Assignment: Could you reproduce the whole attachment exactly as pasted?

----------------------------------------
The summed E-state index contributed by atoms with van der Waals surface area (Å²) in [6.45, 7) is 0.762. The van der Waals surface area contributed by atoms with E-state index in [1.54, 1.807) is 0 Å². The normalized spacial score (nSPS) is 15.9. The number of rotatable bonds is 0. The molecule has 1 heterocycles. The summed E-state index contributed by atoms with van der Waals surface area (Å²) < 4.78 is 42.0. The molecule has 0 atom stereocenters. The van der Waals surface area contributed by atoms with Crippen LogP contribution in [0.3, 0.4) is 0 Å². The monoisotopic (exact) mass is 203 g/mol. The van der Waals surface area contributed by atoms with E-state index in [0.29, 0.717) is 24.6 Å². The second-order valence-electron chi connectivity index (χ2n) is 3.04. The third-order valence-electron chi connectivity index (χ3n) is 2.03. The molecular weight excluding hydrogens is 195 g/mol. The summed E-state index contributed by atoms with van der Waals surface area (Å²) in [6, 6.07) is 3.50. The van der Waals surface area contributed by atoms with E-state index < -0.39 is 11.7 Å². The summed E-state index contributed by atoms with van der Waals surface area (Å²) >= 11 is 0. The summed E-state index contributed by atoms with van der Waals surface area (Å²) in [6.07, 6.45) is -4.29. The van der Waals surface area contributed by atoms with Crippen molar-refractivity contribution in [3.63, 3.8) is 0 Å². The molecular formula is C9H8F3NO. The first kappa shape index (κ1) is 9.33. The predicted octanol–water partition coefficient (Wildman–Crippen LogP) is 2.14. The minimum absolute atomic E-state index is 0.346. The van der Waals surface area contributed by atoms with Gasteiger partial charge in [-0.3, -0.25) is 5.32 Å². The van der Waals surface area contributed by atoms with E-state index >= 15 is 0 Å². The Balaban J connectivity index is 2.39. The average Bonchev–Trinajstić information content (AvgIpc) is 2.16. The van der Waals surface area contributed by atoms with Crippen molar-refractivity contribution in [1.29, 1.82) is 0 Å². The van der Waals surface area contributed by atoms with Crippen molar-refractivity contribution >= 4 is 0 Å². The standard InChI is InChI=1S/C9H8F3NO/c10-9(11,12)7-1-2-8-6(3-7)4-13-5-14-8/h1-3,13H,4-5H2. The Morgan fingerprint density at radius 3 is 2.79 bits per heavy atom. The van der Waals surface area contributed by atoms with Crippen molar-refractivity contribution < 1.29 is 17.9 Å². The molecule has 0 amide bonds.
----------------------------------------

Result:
The summed E-state index contributed by atoms with van der Waals surface area (Å²) in [6.45, 7) is 0.762. The van der Waals surface area contributed by atoms with E-state index in [1.54, 1.807) is 0 Å². The normalized spacial score (nSPS) is 15.9. The number of rotatable bonds is 0. The molecule has 1 heterocycles. The summed E-state index contributed by atoms with van der Waals surface area (Å²) < 4.78 is 42.0. The molecule has 0 atom stereocenters. The van der Waals surface area contributed by atoms with Crippen LogP contribution in [0.3, 0.4) is 0 Å². The monoisotopic (exact) mass is 203 g/mol. The van der Waals surface area contributed by atoms with E-state index in [0.29, 0.717) is 24.6 Å². The second-order valence-electron chi connectivity index (χ2n) is 3.04. The third-order valence-electron chi connectivity index (χ3n) is 2.03. The molecular weight excluding hydrogens is 195 g/mol. The summed E-state index contributed by atoms with van der Waals surface area (Å²) in [6, 6.07) is 3.50. The van der Waals surface area contributed by atoms with E-state index < -0.39 is 11.7 Å². The summed E-state index contributed by atoms with van der Waals surface area (Å²) >= 11 is 0. The summed E-state index contributed by atoms with van der Waals surface area (Å²) in [6.07, 6.45) is -4.29. The van der Waals surface area contributed by atoms with Crippen molar-refractivity contribution in [3.63, 3.8) is 0 Å². The molecular formula is C9H8F3NO. The first kappa shape index (κ1) is 9.33. The predicted octanol–water partition coefficient (Wildman–Crippen LogP) is 2.14. The minimum absolute atomic E-state index is 0.346. The van der Waals surface area contributed by atoms with Gasteiger partial charge in [-0.3, -0.25) is 5.32 Å². The van der Waals surface area contributed by atoms with E-state index >= 15 is 0 Å². The Balaban J connectivity index is 2.39. The average Bonchev–Trinajstić information content (AvgIpc) is 2.16. The van der Waals surface area contributed by atoms with Crippen molar-refractivity contribution in [1.29, 1.82) is 0 Å². The van der Waals surface area contributed by atoms with Crippen molar-refractivity contribution >= 4 is 0 Å². The standard InChI is InChI=1S/C9H8F3NO/c10-9(11,12)7-1-2-8-6(3-7)4-13-5-14-8/h1-3,13H,4-5H2. The Morgan fingerprint density at radius 3 is 2.79 bits per heavy atom. The van der Waals surface area contributed by atoms with Crippen molar-refractivity contribution < 1.29 is 17.9 Å². The molecule has 0 amide bonds.